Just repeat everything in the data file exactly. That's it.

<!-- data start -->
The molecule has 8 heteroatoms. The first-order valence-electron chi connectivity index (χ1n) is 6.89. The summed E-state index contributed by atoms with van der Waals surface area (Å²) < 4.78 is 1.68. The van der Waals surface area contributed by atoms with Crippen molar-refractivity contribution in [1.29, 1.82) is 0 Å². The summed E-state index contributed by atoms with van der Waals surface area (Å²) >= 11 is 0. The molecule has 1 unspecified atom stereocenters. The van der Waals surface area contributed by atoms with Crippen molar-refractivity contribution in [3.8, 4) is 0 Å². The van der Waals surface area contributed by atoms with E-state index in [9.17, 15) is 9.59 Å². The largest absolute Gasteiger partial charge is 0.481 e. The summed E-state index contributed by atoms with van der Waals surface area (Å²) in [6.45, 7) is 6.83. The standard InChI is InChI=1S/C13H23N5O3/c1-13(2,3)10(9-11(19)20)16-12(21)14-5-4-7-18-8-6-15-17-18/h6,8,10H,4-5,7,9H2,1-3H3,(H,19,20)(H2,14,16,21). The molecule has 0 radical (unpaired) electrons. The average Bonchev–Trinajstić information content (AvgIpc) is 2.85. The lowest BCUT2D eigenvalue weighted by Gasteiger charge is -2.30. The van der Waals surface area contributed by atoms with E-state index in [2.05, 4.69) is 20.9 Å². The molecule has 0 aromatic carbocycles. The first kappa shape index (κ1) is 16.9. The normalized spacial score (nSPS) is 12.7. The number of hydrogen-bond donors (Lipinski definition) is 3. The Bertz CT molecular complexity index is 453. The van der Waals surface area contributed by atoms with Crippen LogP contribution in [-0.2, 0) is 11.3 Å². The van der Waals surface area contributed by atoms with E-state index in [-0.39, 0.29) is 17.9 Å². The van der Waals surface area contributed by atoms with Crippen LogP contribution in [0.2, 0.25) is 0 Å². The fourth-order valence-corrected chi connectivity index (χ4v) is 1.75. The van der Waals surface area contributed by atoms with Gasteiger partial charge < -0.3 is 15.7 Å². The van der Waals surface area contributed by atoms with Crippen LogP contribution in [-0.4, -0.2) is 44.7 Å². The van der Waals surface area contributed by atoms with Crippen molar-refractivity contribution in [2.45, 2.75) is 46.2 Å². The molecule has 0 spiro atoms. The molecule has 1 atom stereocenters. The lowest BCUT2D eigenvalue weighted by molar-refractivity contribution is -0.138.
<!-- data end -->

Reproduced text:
The molecule has 8 heteroatoms. The first-order valence-electron chi connectivity index (χ1n) is 6.89. The summed E-state index contributed by atoms with van der Waals surface area (Å²) < 4.78 is 1.68. The van der Waals surface area contributed by atoms with Crippen molar-refractivity contribution in [1.29, 1.82) is 0 Å². The summed E-state index contributed by atoms with van der Waals surface area (Å²) >= 11 is 0. The molecule has 1 unspecified atom stereocenters. The van der Waals surface area contributed by atoms with Crippen molar-refractivity contribution in [3.8, 4) is 0 Å². The van der Waals surface area contributed by atoms with E-state index in [9.17, 15) is 9.59 Å². The largest absolute Gasteiger partial charge is 0.481 e. The summed E-state index contributed by atoms with van der Waals surface area (Å²) in [6.45, 7) is 6.83. The standard InChI is InChI=1S/C13H23N5O3/c1-13(2,3)10(9-11(19)20)16-12(21)14-5-4-7-18-8-6-15-17-18/h6,8,10H,4-5,7,9H2,1-3H3,(H,19,20)(H2,14,16,21). The molecule has 0 radical (unpaired) electrons. The average Bonchev–Trinajstić information content (AvgIpc) is 2.85. The lowest BCUT2D eigenvalue weighted by Gasteiger charge is -2.30. The van der Waals surface area contributed by atoms with E-state index in [2.05, 4.69) is 20.9 Å². The molecule has 0 aromatic carbocycles. The first kappa shape index (κ1) is 16.9. The normalized spacial score (nSPS) is 12.7. The number of hydrogen-bond donors (Lipinski definition) is 3. The Bertz CT molecular complexity index is 453. The van der Waals surface area contributed by atoms with Crippen LogP contribution in [-0.2, 0) is 11.3 Å². The van der Waals surface area contributed by atoms with E-state index in [-0.39, 0.29) is 17.9 Å². The van der Waals surface area contributed by atoms with Crippen LogP contribution in [0.2, 0.25) is 0 Å². The fourth-order valence-corrected chi connectivity index (χ4v) is 1.75. The van der Waals surface area contributed by atoms with Gasteiger partial charge < -0.3 is 15.7 Å². The van der Waals surface area contributed by atoms with Crippen LogP contribution in [-0.4, -0.2) is 44.7 Å². The van der Waals surface area contributed by atoms with Crippen molar-refractivity contribution in [2.45, 2.75) is 46.2 Å². The molecule has 0 spiro atoms. The molecule has 1 atom stereocenters. The lowest BCUT2D eigenvalue weighted by molar-refractivity contribution is -0.138.